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Flesh and Blood: The Hammer Heritage of Horror Reviews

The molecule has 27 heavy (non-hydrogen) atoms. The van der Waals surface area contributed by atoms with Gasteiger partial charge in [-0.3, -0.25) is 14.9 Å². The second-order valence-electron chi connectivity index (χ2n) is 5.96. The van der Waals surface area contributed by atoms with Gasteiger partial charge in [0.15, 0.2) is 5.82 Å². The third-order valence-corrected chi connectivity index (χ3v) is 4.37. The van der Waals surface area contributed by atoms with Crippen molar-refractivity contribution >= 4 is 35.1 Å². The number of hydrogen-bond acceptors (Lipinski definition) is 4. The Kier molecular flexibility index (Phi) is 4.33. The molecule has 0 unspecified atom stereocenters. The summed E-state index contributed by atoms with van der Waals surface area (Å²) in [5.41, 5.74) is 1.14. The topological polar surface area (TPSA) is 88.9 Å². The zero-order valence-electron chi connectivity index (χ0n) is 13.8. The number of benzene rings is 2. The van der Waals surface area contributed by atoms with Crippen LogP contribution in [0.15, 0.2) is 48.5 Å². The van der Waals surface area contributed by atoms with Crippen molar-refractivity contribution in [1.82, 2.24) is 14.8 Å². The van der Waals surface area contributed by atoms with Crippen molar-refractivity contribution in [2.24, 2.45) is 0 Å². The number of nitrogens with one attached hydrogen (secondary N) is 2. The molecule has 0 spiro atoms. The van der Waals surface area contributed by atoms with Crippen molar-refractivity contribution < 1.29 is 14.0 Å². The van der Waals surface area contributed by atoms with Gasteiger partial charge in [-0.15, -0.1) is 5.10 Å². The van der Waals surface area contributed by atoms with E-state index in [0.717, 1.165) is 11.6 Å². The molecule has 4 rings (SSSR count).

This made-for-UKTV documentary, narrated by Christopher Lee and Peter Cushing (who died shortly after it was complete), chronicles the rise and fall of Britain's Hammer Films, the "House of Horror." Founded by William Hinds, Hammer which started life as a scrappy, opportunistic little organization producing "quota quickies:" low budget pictures made to take advantage of government funds designated to help the British film industry compete against pictures from abroad, especially the US. Hinds merged his organization with Exclusive Pictures, a distribution company started by Spanish-born Enrique Carreras and their sons, James Carreras and Anthony Hinds, gradually built the company into a modestly successful concern, concentrating on properties familiar enough to UK moviegoers that they were guaranteed a built-in audience. Writer-director Ted Newsom focuses on the company's history starting with THE QUATERMASS EXPERIMENT (1956), Hammer's first modest foray into the genre that would make its name, and follows it to the bitter end in the 1980s, when its desperate recycling of its horror properties generated ever diminishing returns. In the mid 1950s, at the suggestion of a theater-chain executive with whom they had a longstanding relationship, Carreras and Hinds made the decision that changed their fortunes and made "Hammer" synonymous with horror. They mounted a full color version of Mary Shelley's Frankenstein, CURSE OF FRANKENSTEIN (1957), starring Cushing as the obsessed doctor and Lee as his pathetic monster. From that point forward, Hammer meant lavishly produced horror pictures that pushed the envelope in their depiction of sex and violence, while Cushing and Lee — who made the role of Dracula his own — emerged as full-fledged horror icons. Newsom interviews an articulate selection of Hammer veterans, including James Carreras and Anthony Hinds; directors Freddie Frances, Roy Ward Baker and Val Guest; prolific screenwriter and sometime director Jimmy Sangster; composer James Bernard — whose distinctive scores helped establish a distinctive Hammer atmosphere — and several of the "Hammer Girls" whose charms were as important to the Hammer mystique as its monsters. The documentary's greatest drawback is that the many clips are taken from trailers rather than the films themselves; this cost-saving decision produced shorter clips but allowed the filmmakers to use more of them, a trade-off that does detract significantly from the overall effect.